Previously active as Renny M, Taranaki singer-songwriter Renee Millner decided to create music under her actual name after all, to avoid confusion. Staying true to her trusty acoustic guitar and folk-tinged tunes that tell a story, the first release from an upcoming selection of songs, Out Their Windows, shows a more mature side to her songwriting. Conveyed with aching intensity and a stunning soulful vocal performance, the single is a very personal contemplation on the fate of elderly people in our Western society, being left to age in homes, as Renee tells us in the story of her song below.
The idea for Out Their Windows sparked a few years back while my grandmother was still alive. She spent the last 15 years of her life in a nursing home in Taranaki. I didn’t see her very often for most of her life – usually once every 2-3 years when I visited New Zealand from Sydney, where I grew up, and spent most of my life.
I often wondered what was going through her mind in those countless hours that she appeared to be staring out the windows of the rest home. I’ve been intrigued for some time about how different cultures view their senior citizens.
When I was 20 I lived in rural Japan for a year teaching English and was fascinated by their custom of having their elderly family members live altogether under one roof. It was customary that each grandparent had their very specific role in the family. In China, for example, where I taught for a few months in late 2019, many young people are actually brought up by their grandparents and are very close to them, as their parents are away working much of the time.
I noticed how different these approaches are to getting older, and I can definitely see many benefits in how the Japanese and Chinese include their elderly in everyday life. They really are part of the community, and play a significant role.
Then, came Covid, and I thought more about the idea that suddenly rest homes were not so ‘safe’ anymore. Suddenly, the elderly seemed very vulnerable in such places. A bit of a paradox.
Reflecting now on the song, I believe it speaks of living one’s life in such a way that there are minimal regrets. Treating each moment as a sacred moment – finding the thing in life which fills you up and makes you want to get out of bed in the morning. The part of life which really brings light and joy into your soul. So the premise of the song is, don’t wait around till everything is exactly as you want it, as that probably isn’t going to happen. Rather, treat the moment as sacred, and hopefully, you will have so many beautiful moments to look back on (if you can remember them).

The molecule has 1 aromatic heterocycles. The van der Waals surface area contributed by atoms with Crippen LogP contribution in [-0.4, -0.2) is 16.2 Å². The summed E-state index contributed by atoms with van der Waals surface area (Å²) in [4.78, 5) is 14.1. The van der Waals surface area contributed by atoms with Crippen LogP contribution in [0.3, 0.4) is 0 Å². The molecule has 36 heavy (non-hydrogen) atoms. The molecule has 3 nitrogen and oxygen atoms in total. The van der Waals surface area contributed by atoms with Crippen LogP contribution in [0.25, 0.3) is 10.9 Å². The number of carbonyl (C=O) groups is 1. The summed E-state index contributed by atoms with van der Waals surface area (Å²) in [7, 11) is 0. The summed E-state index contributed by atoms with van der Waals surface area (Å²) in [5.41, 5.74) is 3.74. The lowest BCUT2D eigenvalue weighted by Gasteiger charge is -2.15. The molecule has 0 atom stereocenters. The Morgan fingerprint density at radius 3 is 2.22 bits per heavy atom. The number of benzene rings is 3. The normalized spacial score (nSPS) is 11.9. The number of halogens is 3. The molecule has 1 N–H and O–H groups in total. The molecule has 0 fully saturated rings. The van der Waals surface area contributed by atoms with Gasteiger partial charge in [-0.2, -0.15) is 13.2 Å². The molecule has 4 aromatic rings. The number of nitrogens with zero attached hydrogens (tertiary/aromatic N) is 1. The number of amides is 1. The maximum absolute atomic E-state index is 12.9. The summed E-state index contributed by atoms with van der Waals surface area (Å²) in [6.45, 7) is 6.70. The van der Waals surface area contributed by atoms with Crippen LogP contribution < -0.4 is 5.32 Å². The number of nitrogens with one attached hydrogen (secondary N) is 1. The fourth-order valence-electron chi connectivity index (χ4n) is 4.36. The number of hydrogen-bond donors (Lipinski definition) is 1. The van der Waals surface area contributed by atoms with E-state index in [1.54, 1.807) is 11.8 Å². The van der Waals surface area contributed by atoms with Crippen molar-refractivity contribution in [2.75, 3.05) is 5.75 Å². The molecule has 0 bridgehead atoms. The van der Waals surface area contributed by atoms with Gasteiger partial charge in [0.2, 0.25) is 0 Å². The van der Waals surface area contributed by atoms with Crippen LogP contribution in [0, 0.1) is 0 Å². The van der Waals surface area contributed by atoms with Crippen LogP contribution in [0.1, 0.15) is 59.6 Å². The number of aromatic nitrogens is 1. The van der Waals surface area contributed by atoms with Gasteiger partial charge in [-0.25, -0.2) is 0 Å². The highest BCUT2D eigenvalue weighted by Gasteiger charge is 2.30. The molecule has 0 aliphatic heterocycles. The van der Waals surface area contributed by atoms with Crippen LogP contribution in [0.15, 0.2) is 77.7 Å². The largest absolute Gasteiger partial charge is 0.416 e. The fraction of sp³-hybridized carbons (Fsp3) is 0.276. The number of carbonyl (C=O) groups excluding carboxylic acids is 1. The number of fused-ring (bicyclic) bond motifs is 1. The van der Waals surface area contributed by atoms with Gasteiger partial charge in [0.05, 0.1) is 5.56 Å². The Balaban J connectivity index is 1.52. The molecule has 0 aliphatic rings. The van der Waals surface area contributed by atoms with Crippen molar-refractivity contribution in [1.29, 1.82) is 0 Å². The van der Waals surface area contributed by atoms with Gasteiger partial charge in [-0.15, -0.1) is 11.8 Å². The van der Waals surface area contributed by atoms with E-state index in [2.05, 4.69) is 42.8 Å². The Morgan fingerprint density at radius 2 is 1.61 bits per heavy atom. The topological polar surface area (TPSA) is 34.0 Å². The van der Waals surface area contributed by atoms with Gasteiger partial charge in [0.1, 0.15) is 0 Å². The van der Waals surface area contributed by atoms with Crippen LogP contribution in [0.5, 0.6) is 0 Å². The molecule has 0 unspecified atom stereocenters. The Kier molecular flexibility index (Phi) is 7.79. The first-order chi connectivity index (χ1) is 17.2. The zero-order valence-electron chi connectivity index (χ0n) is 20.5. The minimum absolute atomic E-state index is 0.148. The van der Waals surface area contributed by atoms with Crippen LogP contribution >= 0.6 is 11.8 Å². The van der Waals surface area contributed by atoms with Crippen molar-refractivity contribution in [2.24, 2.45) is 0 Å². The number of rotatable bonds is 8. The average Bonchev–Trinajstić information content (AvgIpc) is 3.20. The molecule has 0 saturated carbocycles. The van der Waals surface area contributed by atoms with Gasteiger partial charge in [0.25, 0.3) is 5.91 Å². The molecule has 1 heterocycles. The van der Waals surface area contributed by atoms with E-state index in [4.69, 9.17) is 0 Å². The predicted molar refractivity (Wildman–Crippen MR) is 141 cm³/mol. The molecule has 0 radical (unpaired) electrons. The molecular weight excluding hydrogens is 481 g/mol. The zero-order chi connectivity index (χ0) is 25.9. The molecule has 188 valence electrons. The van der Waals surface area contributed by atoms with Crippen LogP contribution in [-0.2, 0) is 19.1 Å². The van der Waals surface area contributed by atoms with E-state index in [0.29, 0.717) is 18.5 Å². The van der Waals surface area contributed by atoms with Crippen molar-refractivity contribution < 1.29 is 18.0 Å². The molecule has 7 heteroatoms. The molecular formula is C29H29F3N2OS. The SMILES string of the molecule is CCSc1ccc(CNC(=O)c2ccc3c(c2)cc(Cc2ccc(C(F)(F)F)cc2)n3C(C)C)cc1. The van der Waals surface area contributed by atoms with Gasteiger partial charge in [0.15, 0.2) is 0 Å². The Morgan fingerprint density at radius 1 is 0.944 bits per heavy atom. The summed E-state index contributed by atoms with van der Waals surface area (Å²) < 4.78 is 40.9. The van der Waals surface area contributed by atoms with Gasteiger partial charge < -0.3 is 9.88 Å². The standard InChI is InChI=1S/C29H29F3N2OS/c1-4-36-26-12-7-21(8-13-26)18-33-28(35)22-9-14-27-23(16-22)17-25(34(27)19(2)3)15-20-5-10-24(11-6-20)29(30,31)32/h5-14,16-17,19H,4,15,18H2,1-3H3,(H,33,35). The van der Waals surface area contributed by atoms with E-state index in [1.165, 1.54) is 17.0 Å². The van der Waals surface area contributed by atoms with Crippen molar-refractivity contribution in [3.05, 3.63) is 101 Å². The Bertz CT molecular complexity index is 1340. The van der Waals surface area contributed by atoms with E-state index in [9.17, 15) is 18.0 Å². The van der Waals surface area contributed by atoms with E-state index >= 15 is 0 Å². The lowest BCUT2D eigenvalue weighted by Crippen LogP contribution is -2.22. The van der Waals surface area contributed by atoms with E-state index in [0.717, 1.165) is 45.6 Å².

When I took this song to Sam Johnson at Rhythm Ace Studios, I was open to his ideas. I knew I wanted it to be fairly stripped back, with acoustic guitar, harmonies and some piano added in. He suggested recording the acoustic guitar and the vocals live together – that was something fairly new to me, but I was excited by the idea. It made sense – why separate two parts that are so inextricably linked? We gradually built the other layers around the vocals and acoustic guitar.
I was aiming for a pretty chilled, ambient, reflective vibe for the song… I envisioned that people would be lulled by the steady rhythm of the guitar. I wanted there to be plenty of space. I believe we succeeded on that part. At one point, I added these touches of electric guitar (I think it was a strat), that you can hear after the first line of the chorus ‘and the old folks at the home’, they’re glaring out their windows’. We were experimenting with various sounds in the studio; the chord I used I just randomly discovered. I had never played that particular chord before that day in the studio. I haven’t played a lot of electric before.
And then, of course, Sam put his little touch of magic on the sound and tweaked it so it would sit beautifully in the mix. He has a knack for doing that.
I played the synth on this song as well. Again, we just played around with these long church like sounds… it adds a particular richness and when I listen to it now, I find those sounds to be very soothing.